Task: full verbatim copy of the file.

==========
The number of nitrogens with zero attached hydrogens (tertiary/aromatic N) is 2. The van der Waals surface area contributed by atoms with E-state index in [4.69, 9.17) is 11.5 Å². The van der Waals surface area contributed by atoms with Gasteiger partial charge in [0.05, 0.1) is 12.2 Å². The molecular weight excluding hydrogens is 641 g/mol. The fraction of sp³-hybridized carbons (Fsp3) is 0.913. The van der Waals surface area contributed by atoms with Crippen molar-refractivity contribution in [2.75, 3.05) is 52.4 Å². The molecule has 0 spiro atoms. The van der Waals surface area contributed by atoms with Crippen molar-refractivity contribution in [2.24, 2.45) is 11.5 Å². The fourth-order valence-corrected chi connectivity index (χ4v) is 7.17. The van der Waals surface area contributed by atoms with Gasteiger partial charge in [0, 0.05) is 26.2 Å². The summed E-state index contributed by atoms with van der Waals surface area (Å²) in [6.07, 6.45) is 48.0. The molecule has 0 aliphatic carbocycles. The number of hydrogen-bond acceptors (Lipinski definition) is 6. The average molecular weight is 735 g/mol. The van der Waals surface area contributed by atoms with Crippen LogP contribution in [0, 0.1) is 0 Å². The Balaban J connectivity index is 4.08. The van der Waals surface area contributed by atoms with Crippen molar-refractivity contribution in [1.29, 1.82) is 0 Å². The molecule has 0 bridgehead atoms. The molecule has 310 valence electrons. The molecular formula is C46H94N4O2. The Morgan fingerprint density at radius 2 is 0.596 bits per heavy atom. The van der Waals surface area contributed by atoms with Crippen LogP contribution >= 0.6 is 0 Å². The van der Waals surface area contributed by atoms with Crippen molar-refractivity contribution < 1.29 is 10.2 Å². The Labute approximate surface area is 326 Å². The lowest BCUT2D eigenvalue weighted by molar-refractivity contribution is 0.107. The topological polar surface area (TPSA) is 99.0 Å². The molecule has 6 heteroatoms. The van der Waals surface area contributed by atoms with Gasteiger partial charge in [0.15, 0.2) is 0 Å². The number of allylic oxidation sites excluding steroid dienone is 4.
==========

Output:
The number of nitrogens with zero attached hydrogens (tertiary/aromatic N) is 2. The van der Waals surface area contributed by atoms with E-state index in [4.69, 9.17) is 11.5 Å². The van der Waals surface area contributed by atoms with Gasteiger partial charge in [0.05, 0.1) is 12.2 Å². The molecular weight excluding hydrogens is 641 g/mol. The fraction of sp³-hybridized carbons (Fsp3) is 0.913. The van der Waals surface area contributed by atoms with Crippen molar-refractivity contribution in [2.75, 3.05) is 52.4 Å². The molecule has 0 spiro atoms. The van der Waals surface area contributed by atoms with Crippen molar-refractivity contribution in [2.24, 2.45) is 11.5 Å². The fourth-order valence-corrected chi connectivity index (χ4v) is 7.17. The van der Waals surface area contributed by atoms with Gasteiger partial charge in [0, 0.05) is 26.2 Å². The summed E-state index contributed by atoms with van der Waals surface area (Å²) in [6.07, 6.45) is 48.0. The molecule has 0 aliphatic carbocycles. The number of hydrogen-bond acceptors (Lipinski definition) is 6. The average molecular weight is 735 g/mol. The van der Waals surface area contributed by atoms with Crippen LogP contribution in [0, 0.1) is 0 Å². The Balaban J connectivity index is 4.08. The van der Waals surface area contributed by atoms with Crippen molar-refractivity contribution in [1.29, 1.82) is 0 Å². The molecule has 0 bridgehead atoms. The molecule has 310 valence electrons. The molecular formula is C46H94N4O2. The Morgan fingerprint density at radius 2 is 0.596 bits per heavy atom. The van der Waals surface area contributed by atoms with Crippen LogP contribution >= 0.6 is 0 Å². The van der Waals surface area contributed by atoms with Crippen molar-refractivity contribution < 1.29 is 10.2 Å². The Labute approximate surface area is 326 Å². The lowest BCUT2D eigenvalue weighted by molar-refractivity contribution is 0.107. The topological polar surface area (TPSA) is 99.0 Å². The molecule has 6 heteroatoms. The van der Waals surface area contributed by atoms with Gasteiger partial charge in [0.15, 0.2) is 0 Å². The number of allylic oxidation sites excluding steroid dienone is 4.